GSA Annual Meeting in Phoenix, Arizona, USA - 2019

Paper No. 256-7
Presentation Time: 9:00 AM-6:30 PM


LEONG, James and SHOCK, Everett L., School of Earth and Space Exploration, Arizona State University, Tempe, AZ 85287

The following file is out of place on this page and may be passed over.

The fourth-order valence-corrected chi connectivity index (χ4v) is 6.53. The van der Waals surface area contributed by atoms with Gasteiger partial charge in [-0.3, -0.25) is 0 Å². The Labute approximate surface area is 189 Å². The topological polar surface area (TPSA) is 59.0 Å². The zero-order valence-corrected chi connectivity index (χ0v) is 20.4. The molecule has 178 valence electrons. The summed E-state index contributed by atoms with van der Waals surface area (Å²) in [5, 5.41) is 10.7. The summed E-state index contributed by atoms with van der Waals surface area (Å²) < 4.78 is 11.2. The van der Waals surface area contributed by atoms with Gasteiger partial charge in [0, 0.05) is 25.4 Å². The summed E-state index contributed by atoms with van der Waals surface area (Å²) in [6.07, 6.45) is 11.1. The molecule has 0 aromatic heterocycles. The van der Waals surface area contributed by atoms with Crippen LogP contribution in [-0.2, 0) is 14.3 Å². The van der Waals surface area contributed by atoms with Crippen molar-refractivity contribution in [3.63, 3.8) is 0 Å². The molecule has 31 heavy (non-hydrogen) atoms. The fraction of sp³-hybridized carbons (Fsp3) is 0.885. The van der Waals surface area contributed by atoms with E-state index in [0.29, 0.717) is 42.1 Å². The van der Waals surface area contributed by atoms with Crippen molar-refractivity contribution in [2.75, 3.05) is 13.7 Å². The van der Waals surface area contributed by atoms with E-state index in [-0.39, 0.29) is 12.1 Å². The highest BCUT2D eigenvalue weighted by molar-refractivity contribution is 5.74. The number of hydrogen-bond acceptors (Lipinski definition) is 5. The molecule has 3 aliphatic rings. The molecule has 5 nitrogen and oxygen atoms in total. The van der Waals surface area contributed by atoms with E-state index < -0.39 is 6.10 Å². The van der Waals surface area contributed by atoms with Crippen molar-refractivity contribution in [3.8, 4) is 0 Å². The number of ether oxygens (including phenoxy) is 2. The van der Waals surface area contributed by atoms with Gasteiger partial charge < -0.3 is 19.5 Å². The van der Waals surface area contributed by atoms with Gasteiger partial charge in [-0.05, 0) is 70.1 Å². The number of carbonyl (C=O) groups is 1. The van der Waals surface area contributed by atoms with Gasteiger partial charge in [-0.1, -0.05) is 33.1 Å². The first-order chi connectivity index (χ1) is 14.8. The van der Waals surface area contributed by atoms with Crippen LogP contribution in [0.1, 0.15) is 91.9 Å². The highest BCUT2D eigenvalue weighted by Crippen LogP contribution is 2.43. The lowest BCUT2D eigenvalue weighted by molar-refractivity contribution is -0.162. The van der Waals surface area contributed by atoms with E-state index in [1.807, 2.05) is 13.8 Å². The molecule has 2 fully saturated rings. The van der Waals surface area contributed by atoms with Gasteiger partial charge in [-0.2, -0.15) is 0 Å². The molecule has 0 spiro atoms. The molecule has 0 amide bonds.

Submarine chimneys famously venting black smoker hydrothermal fluids are well known consequences of high-temperature alteration of mafic and ultramafic rocks common in the seafloor. The variabilities in lithological settings found in the seafloor yield diverse compositions of hydrothermal fluids that support varied chemolithotrophic communities. Less known, but likely far more widespread, are the consequences of alteration of these rocks at the ambient conditions persistent in most of the Earth’s oceanic and continental aquifers. Opportunities to easily access, study, and compare fluids generated through low-temperature alteration of rocks of variable compositions exist in the Oman Ophiolite, which hosts one of the largest exposures of ultramafic and gabbroic rocks on Earth’s continents. In the Oman Ophiolite, fluid/rock reactions occur actively at the ambient conditions (≤40°C) present in the ophiolite’s aquifer and produce some of the most reduced and alkaline fluids on Earth. To explore how variabilities in host rock compositions and extents of the overall alteration process control fluid compositions, we sampled and analyzed >100 fluids from various locations in the ophiolite, encompassing a wide range fluid compositions and lithological settings. Many fluids associated with ultramafic rocks approach compositions predicted by equilibrium calculations despite reactions occurring at low temperatures. In contrast, fluids associated with gabbroic rocks deviate from equilibrium predictions, and plot between those predicted by models simulating ultramafic alteration and those simulating gabbro alteration. Ultramafic rocks often underlie gabbroic bodies in the ophiolite and fluids seeping out from gabbroic outcrops may have followed subsurface transport paths involving both rock types. Some aqueous species (Si, Mg, sulfide, H2) can be diagnostic for the lithological setting and the extent of fluid/rock interactions. This study provides a framework to explore the diverse outcomes on fluid compositions as a result of the varied composition of the rocky interiors of ocean worlds in our solar system and their consequences for fueling habitable environments beyond our own planet.